Ear gauges (earrings intended to dilate the hole from an ear piercing) represent a common and popular trend in body piercing. While the ear gauges are in place, the desired look is obtained. However, upon removal of the gauge the ear has a less-than-aesthetic appearance and unfortunately commonly needs surgery to correct it if one does not plan on continuing use of the Ear Gauges.

What to expect from earlobe gauge repair surgery

The correction for the abnormality caused by dilation with ear gauges involves a minor surgical procedure that can normally be done under local anesthesia in the office setting. An incision is made along the inner ‘ring’ of the ear gauge and the remaining tissue is then brought together in a way to create as normal-appearing an ear as possible.

Following surgery, surgical tape will be applied to the ears to act as a dressing. The pain is relatively minimal and can usually be controlled with over the counter medication.

Dr. Correa’s philosophy on ear gauge surgery

“Ear Gauges are a popular trend and make a powerful aesthetic adornment. However, as with tattoos, commonly people change their minds and decide to change what was previously done. Ear Gauge surgery is extremely enjoyable because each patient is slightly different from the other and requires a unique solution – the very heart of plastic surgery is innovation!”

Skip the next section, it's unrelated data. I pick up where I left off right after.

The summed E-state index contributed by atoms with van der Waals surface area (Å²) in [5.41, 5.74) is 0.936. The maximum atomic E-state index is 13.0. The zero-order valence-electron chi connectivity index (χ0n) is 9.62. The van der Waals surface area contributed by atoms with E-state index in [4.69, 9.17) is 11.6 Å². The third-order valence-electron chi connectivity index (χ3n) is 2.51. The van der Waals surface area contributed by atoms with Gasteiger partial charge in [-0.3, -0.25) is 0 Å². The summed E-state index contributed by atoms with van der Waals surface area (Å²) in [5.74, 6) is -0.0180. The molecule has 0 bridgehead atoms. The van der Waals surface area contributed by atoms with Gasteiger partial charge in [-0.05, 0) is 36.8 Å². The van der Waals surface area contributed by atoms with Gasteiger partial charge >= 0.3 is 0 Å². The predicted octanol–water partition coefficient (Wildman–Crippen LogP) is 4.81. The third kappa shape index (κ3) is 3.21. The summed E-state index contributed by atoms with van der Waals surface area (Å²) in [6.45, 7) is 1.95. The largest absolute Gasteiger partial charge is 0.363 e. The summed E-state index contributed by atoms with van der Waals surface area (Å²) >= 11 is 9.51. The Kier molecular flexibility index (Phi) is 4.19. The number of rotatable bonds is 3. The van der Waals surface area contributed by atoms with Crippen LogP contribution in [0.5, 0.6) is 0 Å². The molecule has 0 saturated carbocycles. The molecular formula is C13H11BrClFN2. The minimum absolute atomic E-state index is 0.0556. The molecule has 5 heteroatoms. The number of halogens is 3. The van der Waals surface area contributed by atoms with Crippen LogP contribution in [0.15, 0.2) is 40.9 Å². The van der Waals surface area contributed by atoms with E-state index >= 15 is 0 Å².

Read Dr. Correa’s Philosophy

Does ear gauge repair surgery carry any risks?

There are general risks of any surgery such as mild pain and the risk for infection. However, these are relatively uncommon occurrences and ear gauge surgery represents a relatively low-risk procedure.

When can I pierce my ears again after ear gauge repair surgery?

A minimum of 6 weeks must be waited prior to re-piercing your ears. When you re-pierce, it is important that the new piercing is not within the scar from the ear gauge surgery. It is also best to avoid large, heavy earrings.

Recovery from ear gauge surgery

You can expect mild pain for a few days after the procedure but prescription medicine is rarely needed. Most patients take Tylenol or Advil and do fine. You will follow up 1 week after the procedure to have your stitches removed. At 3 weeks, you will begin your scar therapy regimen to make the scars as inconspicuous as possible.